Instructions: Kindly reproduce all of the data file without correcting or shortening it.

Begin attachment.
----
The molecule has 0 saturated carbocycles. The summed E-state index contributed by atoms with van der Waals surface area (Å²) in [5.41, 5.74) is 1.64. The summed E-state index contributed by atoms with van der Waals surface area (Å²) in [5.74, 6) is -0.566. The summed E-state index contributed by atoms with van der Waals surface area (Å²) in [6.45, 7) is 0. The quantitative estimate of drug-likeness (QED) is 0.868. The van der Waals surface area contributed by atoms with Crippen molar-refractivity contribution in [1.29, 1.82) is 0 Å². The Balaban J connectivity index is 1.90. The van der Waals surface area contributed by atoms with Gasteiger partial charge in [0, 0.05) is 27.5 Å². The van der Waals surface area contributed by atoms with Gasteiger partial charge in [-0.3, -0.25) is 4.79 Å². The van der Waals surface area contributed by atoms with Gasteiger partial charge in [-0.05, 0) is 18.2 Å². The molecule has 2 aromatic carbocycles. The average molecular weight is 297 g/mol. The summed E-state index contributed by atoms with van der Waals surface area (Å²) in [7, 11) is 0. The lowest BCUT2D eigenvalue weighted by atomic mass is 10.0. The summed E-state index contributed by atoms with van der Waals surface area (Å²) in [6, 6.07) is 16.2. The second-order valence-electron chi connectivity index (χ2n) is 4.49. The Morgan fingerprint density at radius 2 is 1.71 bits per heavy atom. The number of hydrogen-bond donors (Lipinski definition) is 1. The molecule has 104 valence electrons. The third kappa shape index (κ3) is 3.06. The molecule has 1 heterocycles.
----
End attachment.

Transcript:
The molecule has 0 saturated carbocycles. The summed E-state index contributed by atoms with van der Waals surface area (Å²) in [5.41, 5.74) is 1.64. The summed E-state index contributed by atoms with van der Waals surface area (Å²) in [5.74, 6) is -0.566. The summed E-state index contributed by atoms with van der Waals surface area (Å²) in [6.45, 7) is 0. The quantitative estimate of drug-likeness (QED) is 0.868. The van der Waals surface area contributed by atoms with Crippen molar-refractivity contribution in [1.29, 1.82) is 0 Å². The Balaban J connectivity index is 1.90. The van der Waals surface area contributed by atoms with Gasteiger partial charge in [0, 0.05) is 27.5 Å². The van der Waals surface area contributed by atoms with Gasteiger partial charge in [-0.3, -0.25) is 4.79 Å². The van der Waals surface area contributed by atoms with Gasteiger partial charge in [-0.05, 0) is 18.2 Å². The molecule has 2 aromatic carbocycles. The average molecular weight is 297 g/mol. The summed E-state index contributed by atoms with van der Waals surface area (Å²) in [7, 11) is 0. The lowest BCUT2D eigenvalue weighted by atomic mass is 10.0. The summed E-state index contributed by atoms with van der Waals surface area (Å²) in [6, 6.07) is 16.2. The second-order valence-electron chi connectivity index (χ2n) is 4.49. The Morgan fingerprint density at radius 2 is 1.71 bits per heavy atom. The number of hydrogen-bond donors (Lipinski definition) is 1. The molecule has 104 valence electrons. The third kappa shape index (κ3) is 3.06. The molecule has 1 heterocycles.